What is a common mistake or misstep counselors often make when working with these populations?

Rieko Miyakuni
Rieko Miyakuni

Rieko Miyakuni: Imposing stereotypes. Counselors may attribute a monolithic identity, such as thinking that all African immigrants are from poor countries, when some of them have already attained a high level of education and are financially stable. Another common stereotype is that all Latinxs are from close family units when LGBTQ+ Latinx offspring might have been disowned by their family. These stereotypes often are due to the lack of knowledge about the diversity within different cultural groups of immigrants and refugees. The dominant culture has created narratives about this population (for example, that all Asians are quiet and compliant), so when someone does not fit the narrative, they are labeled as “difficult” to work with, and many of these narratives are found via social media and are often sensationalized. Most counselors do not have knowledge nor meaningful personal relationships with immigrants or refugees. They probably have read about them or watched documentaries, but the lack of personal relationships may lead to a superficial understanding of this population rather than understanding each person with their unique historical and cultural backgrounds. Counselors must question these stereotypes and recognize that the contributions of immigrants and refugees benefit the economy of communities and the country at large.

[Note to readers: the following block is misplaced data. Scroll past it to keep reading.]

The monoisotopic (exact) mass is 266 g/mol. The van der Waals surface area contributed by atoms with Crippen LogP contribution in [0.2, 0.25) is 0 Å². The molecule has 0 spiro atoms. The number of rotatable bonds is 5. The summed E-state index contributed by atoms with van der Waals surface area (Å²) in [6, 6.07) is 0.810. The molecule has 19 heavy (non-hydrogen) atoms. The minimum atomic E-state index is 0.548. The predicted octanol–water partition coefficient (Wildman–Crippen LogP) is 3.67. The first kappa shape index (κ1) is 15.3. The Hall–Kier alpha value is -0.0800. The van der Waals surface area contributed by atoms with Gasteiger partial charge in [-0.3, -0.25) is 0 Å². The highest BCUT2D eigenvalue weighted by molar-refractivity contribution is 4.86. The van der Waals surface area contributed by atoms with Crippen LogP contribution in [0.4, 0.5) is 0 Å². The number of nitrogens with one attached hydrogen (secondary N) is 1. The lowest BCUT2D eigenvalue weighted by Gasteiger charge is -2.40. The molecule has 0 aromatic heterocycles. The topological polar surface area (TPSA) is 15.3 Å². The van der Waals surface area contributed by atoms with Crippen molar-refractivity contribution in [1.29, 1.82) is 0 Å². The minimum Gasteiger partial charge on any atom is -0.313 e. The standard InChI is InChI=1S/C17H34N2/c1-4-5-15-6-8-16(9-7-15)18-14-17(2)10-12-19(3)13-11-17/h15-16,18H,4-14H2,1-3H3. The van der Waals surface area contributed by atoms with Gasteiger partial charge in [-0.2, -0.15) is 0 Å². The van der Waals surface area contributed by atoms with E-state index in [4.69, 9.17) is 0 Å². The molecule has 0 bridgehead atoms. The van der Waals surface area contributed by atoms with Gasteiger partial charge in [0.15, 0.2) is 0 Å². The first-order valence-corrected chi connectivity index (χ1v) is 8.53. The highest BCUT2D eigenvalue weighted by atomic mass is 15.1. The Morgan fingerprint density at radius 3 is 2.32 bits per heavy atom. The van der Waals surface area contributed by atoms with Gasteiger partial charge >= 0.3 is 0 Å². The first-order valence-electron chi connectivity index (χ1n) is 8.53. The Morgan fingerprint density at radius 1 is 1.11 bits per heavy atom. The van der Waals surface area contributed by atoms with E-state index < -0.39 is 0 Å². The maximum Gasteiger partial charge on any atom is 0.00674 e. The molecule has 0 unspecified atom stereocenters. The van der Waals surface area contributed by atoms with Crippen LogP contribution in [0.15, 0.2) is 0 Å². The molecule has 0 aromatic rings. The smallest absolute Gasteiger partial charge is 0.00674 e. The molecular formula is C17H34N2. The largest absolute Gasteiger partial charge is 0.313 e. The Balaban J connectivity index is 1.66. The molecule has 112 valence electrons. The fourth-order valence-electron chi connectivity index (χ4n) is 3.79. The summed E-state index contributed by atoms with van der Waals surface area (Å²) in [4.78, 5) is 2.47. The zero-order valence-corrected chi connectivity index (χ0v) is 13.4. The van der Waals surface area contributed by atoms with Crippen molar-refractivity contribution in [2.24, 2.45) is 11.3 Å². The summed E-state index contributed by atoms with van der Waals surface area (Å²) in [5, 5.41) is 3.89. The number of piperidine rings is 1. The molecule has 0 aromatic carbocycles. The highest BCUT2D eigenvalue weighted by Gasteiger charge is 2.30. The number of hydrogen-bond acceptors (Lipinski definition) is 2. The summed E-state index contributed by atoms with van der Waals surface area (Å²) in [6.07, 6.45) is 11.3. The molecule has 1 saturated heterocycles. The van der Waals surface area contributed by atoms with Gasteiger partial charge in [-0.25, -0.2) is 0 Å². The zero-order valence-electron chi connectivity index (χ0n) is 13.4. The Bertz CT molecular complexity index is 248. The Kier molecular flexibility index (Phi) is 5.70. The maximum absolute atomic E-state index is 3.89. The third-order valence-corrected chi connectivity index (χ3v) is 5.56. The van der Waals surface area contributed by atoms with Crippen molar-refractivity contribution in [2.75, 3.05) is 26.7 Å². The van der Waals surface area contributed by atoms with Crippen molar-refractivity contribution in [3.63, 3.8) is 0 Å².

How can counselors acknowledge and incorporate the strengths and protective factors of immigrants and refugees?